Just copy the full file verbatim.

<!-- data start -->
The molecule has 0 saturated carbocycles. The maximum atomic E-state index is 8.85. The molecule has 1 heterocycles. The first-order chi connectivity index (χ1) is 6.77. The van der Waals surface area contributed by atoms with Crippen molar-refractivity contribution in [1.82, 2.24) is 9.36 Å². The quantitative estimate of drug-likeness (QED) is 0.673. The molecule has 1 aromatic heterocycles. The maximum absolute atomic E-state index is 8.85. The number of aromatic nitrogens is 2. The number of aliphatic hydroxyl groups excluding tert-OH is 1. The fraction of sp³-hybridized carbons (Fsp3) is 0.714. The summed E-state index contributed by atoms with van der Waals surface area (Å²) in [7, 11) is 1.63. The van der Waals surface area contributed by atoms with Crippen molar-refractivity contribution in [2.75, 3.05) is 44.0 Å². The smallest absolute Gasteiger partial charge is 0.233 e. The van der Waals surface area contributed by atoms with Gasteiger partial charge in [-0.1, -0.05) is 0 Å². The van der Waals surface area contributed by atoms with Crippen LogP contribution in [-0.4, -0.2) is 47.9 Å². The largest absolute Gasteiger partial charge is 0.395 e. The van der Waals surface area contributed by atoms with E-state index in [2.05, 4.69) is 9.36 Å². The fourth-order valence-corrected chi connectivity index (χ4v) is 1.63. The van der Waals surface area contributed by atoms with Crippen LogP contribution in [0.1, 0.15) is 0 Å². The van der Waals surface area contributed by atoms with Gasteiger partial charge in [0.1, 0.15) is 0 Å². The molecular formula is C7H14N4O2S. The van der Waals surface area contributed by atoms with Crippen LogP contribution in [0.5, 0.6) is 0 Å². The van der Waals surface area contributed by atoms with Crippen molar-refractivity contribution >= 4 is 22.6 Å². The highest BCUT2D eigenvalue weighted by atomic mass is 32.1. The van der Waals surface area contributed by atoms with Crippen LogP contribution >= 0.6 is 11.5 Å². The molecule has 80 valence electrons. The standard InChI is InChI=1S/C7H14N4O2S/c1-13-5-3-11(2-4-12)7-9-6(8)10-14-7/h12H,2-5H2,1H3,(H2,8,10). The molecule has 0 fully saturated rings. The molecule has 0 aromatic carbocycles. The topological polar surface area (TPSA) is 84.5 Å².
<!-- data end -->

The molecule has 0 saturated carbocycles. The maximum atomic E-state index is 8.85. The molecule has 1 heterocycles. The first-order chi connectivity index (χ1) is 6.77. The van der Waals surface area contributed by atoms with Crippen molar-refractivity contribution in [1.82, 2.24) is 9.36 Å². The quantitative estimate of drug-likeness (QED) is 0.673. The molecule has 1 aromatic heterocycles. The maximum absolute atomic E-state index is 8.85. The number of aromatic nitrogens is 2. The number of aliphatic hydroxyl groups excluding tert-OH is 1. The fraction of sp³-hybridized carbons (Fsp3) is 0.714. The summed E-state index contributed by atoms with van der Waals surface area (Å²) in [7, 11) is 1.63. The van der Waals surface area contributed by atoms with Crippen molar-refractivity contribution in [2.75, 3.05) is 44.0 Å². The smallest absolute Gasteiger partial charge is 0.233 e. The van der Waals surface area contributed by atoms with Gasteiger partial charge in [-0.1, -0.05) is 0 Å². The van der Waals surface area contributed by atoms with Crippen LogP contribution in [-0.4, -0.2) is 47.9 Å². The largest absolute Gasteiger partial charge is 0.395 e. The van der Waals surface area contributed by atoms with E-state index in [2.05, 4.69) is 9.36 Å². The fourth-order valence-corrected chi connectivity index (χ4v) is 1.63. The van der Waals surface area contributed by atoms with Crippen LogP contribution in [0.1, 0.15) is 0 Å². The van der Waals surface area contributed by atoms with Gasteiger partial charge in [0.1, 0.15) is 0 Å². The molecular formula is C7H14N4O2S. The van der Waals surface area contributed by atoms with Crippen LogP contribution in [0.5, 0.6) is 0 Å². The van der Waals surface area contributed by atoms with Crippen molar-refractivity contribution >= 4 is 22.6 Å². The highest BCUT2D eigenvalue weighted by atomic mass is 32.1. The van der Waals surface area contributed by atoms with Crippen LogP contribution >= 0.6 is 11.5 Å². The molecule has 80 valence electrons. The standard InChI is InChI=1S/C7H14N4O2S/c1-13-5-3-11(2-4-12)7-9-6(8)10-14-7/h12H,2-5H2,1H3,(H2,8,10). The molecule has 0 fully saturated rings. The molecule has 0 aromatic carbocycles. The topological polar surface area (TPSA) is 84.5 Å².